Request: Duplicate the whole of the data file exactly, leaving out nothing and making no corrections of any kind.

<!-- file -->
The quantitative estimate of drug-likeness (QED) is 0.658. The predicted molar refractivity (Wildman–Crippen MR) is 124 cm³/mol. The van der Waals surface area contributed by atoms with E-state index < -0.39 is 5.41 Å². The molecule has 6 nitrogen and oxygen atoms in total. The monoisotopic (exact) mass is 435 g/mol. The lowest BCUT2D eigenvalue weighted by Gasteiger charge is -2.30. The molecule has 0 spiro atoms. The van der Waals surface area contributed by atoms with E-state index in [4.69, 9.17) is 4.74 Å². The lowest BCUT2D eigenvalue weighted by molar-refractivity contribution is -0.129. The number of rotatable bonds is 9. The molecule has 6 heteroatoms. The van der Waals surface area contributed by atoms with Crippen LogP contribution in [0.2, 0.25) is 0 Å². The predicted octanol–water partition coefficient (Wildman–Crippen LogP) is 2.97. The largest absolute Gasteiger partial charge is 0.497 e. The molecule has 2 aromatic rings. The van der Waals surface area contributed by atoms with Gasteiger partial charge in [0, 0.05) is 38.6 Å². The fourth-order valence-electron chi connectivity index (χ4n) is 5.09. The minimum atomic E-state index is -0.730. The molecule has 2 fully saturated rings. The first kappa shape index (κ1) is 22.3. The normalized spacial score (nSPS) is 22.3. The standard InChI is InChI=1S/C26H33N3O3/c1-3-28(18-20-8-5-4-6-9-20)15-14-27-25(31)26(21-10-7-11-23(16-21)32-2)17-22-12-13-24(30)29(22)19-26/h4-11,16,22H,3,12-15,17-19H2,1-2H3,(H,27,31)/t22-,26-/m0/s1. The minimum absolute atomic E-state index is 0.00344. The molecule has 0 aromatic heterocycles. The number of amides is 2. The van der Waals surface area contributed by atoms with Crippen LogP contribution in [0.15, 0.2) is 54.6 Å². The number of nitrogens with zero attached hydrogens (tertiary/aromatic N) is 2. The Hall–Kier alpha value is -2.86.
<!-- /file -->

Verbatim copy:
The quantitative estimate of drug-likeness (QED) is 0.658. The predicted molar refractivity (Wildman–Crippen MR) is 124 cm³/mol. The van der Waals surface area contributed by atoms with E-state index < -0.39 is 5.41 Å². The molecule has 6 nitrogen and oxygen atoms in total. The monoisotopic (exact) mass is 435 g/mol. The lowest BCUT2D eigenvalue weighted by Gasteiger charge is -2.30. The molecule has 0 spiro atoms. The van der Waals surface area contributed by atoms with E-state index in [4.69, 9.17) is 4.74 Å². The lowest BCUT2D eigenvalue weighted by molar-refractivity contribution is -0.129. The number of rotatable bonds is 9. The molecule has 6 heteroatoms. The van der Waals surface area contributed by atoms with Crippen LogP contribution in [0.2, 0.25) is 0 Å². The predicted octanol–water partition coefficient (Wildman–Crippen LogP) is 2.97. The largest absolute Gasteiger partial charge is 0.497 e. The molecule has 2 aromatic rings. The van der Waals surface area contributed by atoms with Gasteiger partial charge in [0, 0.05) is 38.6 Å². The fourth-order valence-electron chi connectivity index (χ4n) is 5.09. The minimum atomic E-state index is -0.730. The molecule has 2 fully saturated rings. The first kappa shape index (κ1) is 22.3. The normalized spacial score (nSPS) is 22.3. The standard InChI is InChI=1S/C26H33N3O3/c1-3-28(18-20-8-5-4-6-9-20)15-14-27-25(31)26(21-10-7-11-23(16-21)32-2)17-22-12-13-24(30)29(22)19-26/h4-11,16,22H,3,12-15,17-19H2,1-2H3,(H,27,31)/t22-,26-/m0/s1. The minimum absolute atomic E-state index is 0.00344. The molecule has 0 aromatic heterocycles. The number of amides is 2. The van der Waals surface area contributed by atoms with Crippen LogP contribution in [0.15, 0.2) is 54.6 Å². The number of nitrogens with zero attached hydrogens (tertiary/aromatic N) is 2. The Hall–Kier alpha value is -2.86.